We have all heard of the use of Kegel exercises for low back pain to help strengthen and stabilize your pelvis. But what really is a Kegel and do we need to all be doing this exercise? We have noticed an upward trend of performing Kegels in Pilates and other core exercises, as well as in everyday life and movements. We are always being told by coaches, personal trainers to ‘pull in’ or tense our abdominals to activate our core. But is that really necessary or even proper?
Where did Kegels come from?
A gynecologist, Arnold Kegel in 1948 developed this term for the contraction of the pelvic floor muscles. These exercises were started half a century ago for female stress incontinence after childbirth. It was thought that stress incontinence was due to the lack of awareness of the function and coordination of the pelvic floor muscles. Now, research has shown that Kegels are used as the first line of defense for managing stress and urge incontinence, as well as mild to moderate pelvic organ prolapse. And while people usually associate Kegels with women, men can also benefit from these exercises especially after prostate surgery.
Where do these muscles exist?
Kegel exercises involve contracting and holding the pelvic floor muscles, which are located from the anus to the pubic bone and also attach on the sitting bones. There are three different layers and directions of these muscles. Their shape is in a hammock or 2 triangles that are facing each other. They help to support our bladder and our internal organs. You can feel the superficial layer of muscles with your hand on the outside, but most of the contraction is occurring deeper inside. There is a strong closing in of these muscles and lift when these muscles are at their strongest.
How do we contract our pelvic floor?
To activate these muscles, try thinking about drawing in the sitting bones together or drawing a raisin into the urethra as well as raising a marble from the anus. It is generally easier to contract these muscles while laying down and also using our diaphragm to help coordinate the core unit. When we inhale, our diaphragm descends into the abdominal cavity and the pelvic floor also descends. As we exhale, our diaphragm ascends back to its normal resting position and the pelvic floor recoils. This is when we can activate our pelvic floor as we exhale to help coordinate these muscles. If there is a weakness of pelvic floor contraction, then we have to use the diaphragm to help these muscles activate. Sometimes, even muscle stimulation is used internally to get a stronger contraction of these muscles.
How do we know when it is proper to strengthen our pelvic floor?
The best way to know whether you should be doing Kegel exercises depends on a few things. Ideally, a health care professional such as a physiotherapist who specializes in pelvic floor would be the best person to consult with. A nurse, midwife or gynecologist would also have the knowledge and proper training in this area to give advice on the quality of these muscles and whether to strengthen or not. We know that it is ideal to stretch and release tight pelvic floor muscles first, and make sure that these muscles are able to fully relax before ever trying to contract them. It is just as important to let go or relax a muscle as it is to fully contact a muscle. This strategy is applicable for all the muscles of the body. We need to learn how to develop good breathing strategies in order to prepare our pelvic floor and other core muscles to work together more effectively. This then will help us be able to perform larger movements such as a lift, or as simple as a sit to stand motion without having to tense from our abdominals first. Our body needs to have a point of stability in order for it to have good quality mobility with very little compensations.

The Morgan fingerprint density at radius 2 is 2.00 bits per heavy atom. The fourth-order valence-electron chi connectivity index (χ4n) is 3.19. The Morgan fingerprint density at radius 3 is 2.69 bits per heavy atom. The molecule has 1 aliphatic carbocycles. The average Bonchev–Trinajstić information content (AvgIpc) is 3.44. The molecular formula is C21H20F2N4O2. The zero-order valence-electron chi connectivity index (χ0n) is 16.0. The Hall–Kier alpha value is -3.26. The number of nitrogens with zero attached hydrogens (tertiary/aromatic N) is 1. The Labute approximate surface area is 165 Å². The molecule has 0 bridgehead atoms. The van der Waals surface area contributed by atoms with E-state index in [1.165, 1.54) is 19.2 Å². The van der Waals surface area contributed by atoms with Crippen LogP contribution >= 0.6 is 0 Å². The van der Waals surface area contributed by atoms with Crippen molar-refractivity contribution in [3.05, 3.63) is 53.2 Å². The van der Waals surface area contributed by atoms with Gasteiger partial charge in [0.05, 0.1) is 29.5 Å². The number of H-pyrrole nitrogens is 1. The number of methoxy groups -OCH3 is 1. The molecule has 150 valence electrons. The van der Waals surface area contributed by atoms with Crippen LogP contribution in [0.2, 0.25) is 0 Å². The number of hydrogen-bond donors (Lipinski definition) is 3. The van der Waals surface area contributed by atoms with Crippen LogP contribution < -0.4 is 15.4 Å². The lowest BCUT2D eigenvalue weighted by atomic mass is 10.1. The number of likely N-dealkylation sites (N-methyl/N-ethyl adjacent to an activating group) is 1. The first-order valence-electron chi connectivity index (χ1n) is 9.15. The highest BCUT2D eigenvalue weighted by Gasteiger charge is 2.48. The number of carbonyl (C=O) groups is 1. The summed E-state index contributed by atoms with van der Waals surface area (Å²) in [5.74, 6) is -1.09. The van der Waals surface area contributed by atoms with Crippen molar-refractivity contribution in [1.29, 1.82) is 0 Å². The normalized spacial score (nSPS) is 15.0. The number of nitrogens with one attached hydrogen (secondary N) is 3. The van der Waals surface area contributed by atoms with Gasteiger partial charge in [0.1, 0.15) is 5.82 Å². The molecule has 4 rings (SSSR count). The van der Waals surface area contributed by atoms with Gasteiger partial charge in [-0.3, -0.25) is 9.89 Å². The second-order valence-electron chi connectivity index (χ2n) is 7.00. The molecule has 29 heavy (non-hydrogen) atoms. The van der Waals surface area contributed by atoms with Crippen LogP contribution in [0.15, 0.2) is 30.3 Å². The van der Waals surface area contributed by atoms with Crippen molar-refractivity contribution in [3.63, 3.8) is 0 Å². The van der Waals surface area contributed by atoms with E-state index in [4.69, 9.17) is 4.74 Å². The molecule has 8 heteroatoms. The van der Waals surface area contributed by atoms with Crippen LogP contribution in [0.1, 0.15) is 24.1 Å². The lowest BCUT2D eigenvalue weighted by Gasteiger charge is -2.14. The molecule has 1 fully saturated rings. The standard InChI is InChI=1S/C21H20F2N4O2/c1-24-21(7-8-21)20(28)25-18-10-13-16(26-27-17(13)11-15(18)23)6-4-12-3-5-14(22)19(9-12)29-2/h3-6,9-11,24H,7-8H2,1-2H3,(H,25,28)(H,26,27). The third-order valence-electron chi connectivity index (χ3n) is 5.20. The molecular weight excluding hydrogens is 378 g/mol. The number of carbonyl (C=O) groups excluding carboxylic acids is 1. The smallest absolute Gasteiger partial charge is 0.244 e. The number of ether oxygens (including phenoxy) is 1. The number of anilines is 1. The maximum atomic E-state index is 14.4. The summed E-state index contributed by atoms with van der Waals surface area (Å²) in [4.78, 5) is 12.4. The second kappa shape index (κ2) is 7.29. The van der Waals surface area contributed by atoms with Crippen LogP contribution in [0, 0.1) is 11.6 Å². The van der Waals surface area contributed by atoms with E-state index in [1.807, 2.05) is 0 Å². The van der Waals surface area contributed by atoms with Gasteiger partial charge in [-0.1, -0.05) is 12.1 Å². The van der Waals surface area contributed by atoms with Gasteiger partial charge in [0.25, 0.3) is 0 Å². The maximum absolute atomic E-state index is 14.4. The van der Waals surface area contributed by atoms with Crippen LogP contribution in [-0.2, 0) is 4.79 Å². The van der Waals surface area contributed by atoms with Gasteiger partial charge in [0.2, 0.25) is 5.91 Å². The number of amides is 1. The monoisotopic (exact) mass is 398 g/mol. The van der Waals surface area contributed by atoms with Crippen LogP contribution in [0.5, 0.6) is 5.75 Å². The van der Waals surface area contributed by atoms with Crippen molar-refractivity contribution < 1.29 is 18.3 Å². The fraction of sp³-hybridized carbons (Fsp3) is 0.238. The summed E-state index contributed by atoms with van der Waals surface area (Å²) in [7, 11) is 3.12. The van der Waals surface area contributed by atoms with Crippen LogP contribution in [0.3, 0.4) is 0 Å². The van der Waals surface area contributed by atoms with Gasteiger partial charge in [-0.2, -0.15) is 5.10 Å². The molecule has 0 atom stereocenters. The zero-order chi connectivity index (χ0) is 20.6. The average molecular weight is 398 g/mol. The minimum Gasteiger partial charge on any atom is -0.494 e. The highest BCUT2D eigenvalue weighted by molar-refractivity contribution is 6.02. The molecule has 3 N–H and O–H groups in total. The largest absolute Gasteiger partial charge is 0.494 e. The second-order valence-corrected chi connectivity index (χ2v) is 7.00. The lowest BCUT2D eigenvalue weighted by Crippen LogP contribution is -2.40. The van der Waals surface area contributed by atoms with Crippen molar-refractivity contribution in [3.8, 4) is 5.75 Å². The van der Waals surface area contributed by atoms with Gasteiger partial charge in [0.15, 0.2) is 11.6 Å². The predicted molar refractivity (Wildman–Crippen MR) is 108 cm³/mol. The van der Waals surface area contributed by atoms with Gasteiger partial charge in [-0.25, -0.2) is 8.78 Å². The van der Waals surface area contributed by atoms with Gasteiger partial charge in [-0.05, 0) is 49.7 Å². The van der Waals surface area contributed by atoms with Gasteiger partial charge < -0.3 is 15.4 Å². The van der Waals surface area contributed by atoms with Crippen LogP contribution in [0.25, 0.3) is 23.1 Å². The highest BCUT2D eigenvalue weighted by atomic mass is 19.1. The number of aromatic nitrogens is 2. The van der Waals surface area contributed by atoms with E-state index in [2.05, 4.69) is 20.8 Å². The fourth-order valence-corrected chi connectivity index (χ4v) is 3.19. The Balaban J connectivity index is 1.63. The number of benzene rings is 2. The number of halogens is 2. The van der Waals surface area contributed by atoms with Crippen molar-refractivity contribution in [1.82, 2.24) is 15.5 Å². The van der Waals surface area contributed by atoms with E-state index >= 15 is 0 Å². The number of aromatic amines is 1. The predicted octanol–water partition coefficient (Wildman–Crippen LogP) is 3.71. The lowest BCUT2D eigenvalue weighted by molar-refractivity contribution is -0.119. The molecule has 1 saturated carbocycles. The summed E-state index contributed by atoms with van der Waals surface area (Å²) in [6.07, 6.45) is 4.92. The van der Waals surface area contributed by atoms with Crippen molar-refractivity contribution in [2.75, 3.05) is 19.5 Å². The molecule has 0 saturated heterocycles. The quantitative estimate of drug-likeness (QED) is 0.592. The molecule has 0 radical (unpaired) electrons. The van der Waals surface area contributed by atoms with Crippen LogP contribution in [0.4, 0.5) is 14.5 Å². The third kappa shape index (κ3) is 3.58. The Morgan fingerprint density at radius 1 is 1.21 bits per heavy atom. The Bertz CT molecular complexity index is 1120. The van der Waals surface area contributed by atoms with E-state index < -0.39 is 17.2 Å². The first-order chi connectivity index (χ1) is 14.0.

What can I learn from pelvic floor physiotherapists?
I hope this information has started to get you to re-think how your core and pelvic floor work together and that it might not always be the first type of treatment to strengthen these muscles if there is already a certain tension in these muscles to begin with. Most women and even men will require some type of stretching or releasing type exercises before even trying to perform a Kegel exercise depending on trauma, injuries, and other hip and low back issues that would develop increased tension in this area. The trend in the past was to always ‘pull in’, but now pelvic floor physiotherapists are bringing awareness to the real issue of these muscles. A thorough assessment will be the best way to know what type of exercises you would require depending on your anatomy and history.
If you are looking for a physiotherapy centre that treats the above condition, please call our centre at 613-424-7852 to book an assessment with a physiotherapist specially trained in pelvic physiotherapy and rostered with the College of Physiotherapists of Ontario.